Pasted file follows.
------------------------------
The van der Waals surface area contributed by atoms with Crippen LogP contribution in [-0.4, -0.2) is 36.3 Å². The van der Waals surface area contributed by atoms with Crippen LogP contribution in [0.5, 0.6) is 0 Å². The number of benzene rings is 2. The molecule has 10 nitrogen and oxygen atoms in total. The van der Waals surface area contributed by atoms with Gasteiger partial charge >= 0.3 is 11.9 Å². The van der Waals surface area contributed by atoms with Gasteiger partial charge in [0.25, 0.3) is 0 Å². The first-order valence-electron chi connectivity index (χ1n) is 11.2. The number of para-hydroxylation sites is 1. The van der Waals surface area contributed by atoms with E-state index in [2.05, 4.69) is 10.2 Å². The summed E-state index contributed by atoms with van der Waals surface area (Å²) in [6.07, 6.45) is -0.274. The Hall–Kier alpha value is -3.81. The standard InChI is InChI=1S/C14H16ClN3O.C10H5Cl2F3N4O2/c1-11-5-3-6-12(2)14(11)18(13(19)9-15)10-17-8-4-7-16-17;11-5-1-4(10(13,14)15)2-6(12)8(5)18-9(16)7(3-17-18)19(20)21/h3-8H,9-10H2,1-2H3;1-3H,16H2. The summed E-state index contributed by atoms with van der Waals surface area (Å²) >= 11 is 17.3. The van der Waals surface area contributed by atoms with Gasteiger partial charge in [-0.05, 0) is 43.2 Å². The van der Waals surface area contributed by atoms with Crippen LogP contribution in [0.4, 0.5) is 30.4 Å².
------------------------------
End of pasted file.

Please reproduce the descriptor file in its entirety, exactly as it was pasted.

The van der Waals surface area contributed by atoms with Crippen LogP contribution in [-0.4, -0.2) is 36.3 Å². The van der Waals surface area contributed by atoms with Crippen LogP contribution in [0.5, 0.6) is 0 Å². The number of benzene rings is 2. The molecule has 10 nitrogen and oxygen atoms in total. The van der Waals surface area contributed by atoms with Gasteiger partial charge >= 0.3 is 11.9 Å². The van der Waals surface area contributed by atoms with Gasteiger partial charge in [0.25, 0.3) is 0 Å². The first-order valence-electron chi connectivity index (χ1n) is 11.2. The number of para-hydroxylation sites is 1. The van der Waals surface area contributed by atoms with E-state index in [2.05, 4.69) is 10.2 Å². The summed E-state index contributed by atoms with van der Waals surface area (Å²) in [6.07, 6.45) is -0.274. The Hall–Kier alpha value is -3.81. The standard InChI is InChI=1S/C14H16ClN3O.C10H5Cl2F3N4O2/c1-11-5-3-6-12(2)14(11)18(13(19)9-15)10-17-8-4-7-16-17;11-5-1-4(10(13,14)15)2-6(12)8(5)18-9(16)7(3-17-18)19(20)21/h3-8H,9-10H2,1-2H3;1-3H,16H2. The summed E-state index contributed by atoms with van der Waals surface area (Å²) >= 11 is 17.3. The van der Waals surface area contributed by atoms with Gasteiger partial charge in [-0.05, 0) is 43.2 Å². The van der Waals surface area contributed by atoms with Crippen LogP contribution in [0.4, 0.5) is 30.4 Å².